2 tablespoons finely minced ginger
4 cups vegetable or chicken broth
Preheat oven to 400°.
Spread the squash, pears, and leeks in a roasting pan, drizzle with olive oil, sprinkle with salt and pepper, stir to coat, and spread out evenly in the pan. Roast for 40–50 minutes (or until soft), stirring occasionally to ensure even roasting. Remove from oven and let cool slightly.
Purée roasted vegetables and fruits along with the ginger and broth, working in batches so your blender or food processor is not too full. Pour each batch into a large saucepan. Reheat and adjust seasonings.
Asian Pear and Watercress Salad with Sesame Dressing
From Pacific Coast Farmers’ Market Association, www.pcfma.com
1 ½-inch-thick slice of fresh ginger, peeled
¼ cup Asian sesame paste (or tahini)
3 tablespoons Asian sesame oil
¼ cup rice vinegar
1½ tablespoons sugar
2 tablespoons water
1 teaspoon Asian chili paste with garlic
½ teaspoon salt
2 medium Asian pears
4 cups watercress, trimmed
1 carrot, finely shredded
Process first 8 ingredients in a blender until smooth. Peel pear and cut into julienne strips, then transfer to a bowl. Add watercress to the bowl, season with salt and pepper as desired, and toss gently. Divide among plates, then drizzle with some dressing and sprinkle with carrot right before serving.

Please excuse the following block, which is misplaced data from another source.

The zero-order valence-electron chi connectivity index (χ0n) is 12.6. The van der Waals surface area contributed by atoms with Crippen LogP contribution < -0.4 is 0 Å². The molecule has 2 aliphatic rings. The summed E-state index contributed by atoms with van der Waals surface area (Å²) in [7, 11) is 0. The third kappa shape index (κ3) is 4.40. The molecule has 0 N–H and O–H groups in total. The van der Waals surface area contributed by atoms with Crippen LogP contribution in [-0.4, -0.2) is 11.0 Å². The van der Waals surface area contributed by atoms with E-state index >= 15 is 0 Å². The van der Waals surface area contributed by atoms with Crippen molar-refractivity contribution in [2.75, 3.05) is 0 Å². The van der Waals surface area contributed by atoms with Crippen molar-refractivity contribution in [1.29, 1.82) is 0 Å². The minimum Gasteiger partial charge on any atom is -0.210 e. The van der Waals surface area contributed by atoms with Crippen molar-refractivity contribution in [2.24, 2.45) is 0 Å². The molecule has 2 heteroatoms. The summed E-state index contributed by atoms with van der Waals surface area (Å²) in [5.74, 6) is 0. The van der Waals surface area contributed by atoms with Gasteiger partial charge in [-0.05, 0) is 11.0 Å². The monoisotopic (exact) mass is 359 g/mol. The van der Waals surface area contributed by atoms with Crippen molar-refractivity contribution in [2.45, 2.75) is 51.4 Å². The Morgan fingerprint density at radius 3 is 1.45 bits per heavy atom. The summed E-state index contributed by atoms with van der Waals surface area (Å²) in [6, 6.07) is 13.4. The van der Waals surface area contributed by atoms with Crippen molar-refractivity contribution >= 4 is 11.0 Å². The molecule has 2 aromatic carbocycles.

Grilled Watermelon Salad
From Lucero Olive Oil, www.lucerooliveoil.com
1 medium-size watermelon
⅓ cup plus 3 tablespoons extra-virgin olive oil (Try Lucero Arbequina, Miller’s Blend, or Ascolano)
4 cups baby arugula
¼ cup crumbled goat cheese
2 tablespoons balsamic vinegar (try Lucero Traditional)
Cut watermelon into ½-inch spears. Place in a bowl and toss with ⅓ cup olive oil, then place spears on a hot grill and cook until lightly caramelized. Toss arugula, goat cheese, balsamic vinegar, and remaining olive oil in a salad bowl along with caramelized watermelon. Serve.
From Kassenhoff Growers, www.kassenhoffgrowers.com
September at Kassenhoff Growers often means abundant tomatoes.
This is how we keep them for future use in cooking.
Preheat oven to 450°
Sprinkle a pan with salt and pepper to taste. Cover bottom with some sprigs of fresh thyme. (We use our English thyme from the garden, but you could experiment with dried thyme or with other fresh or dried herbs.)
Cut tomatoes in half and place cut-side-down on top of herbs. Drizzle liberally with olive oil. Place in preheated oven and roast for 25 minutes. Lower heat to 325° and roast for another 25 minutes. Turn off heat and let pan cool in the oven. When cool, the skins will often just slip off.
After they are cool, the tomatoes can be placed, along with the oil from the pan, into a quart yogurt container for freezing. When you’re ready to use some, run the container under hot water until the tomatoes slip out, cut off what you want with a serrated knife, and return the rest to the freezer. Because of the oil content, the block doesn’t freeze totally solid.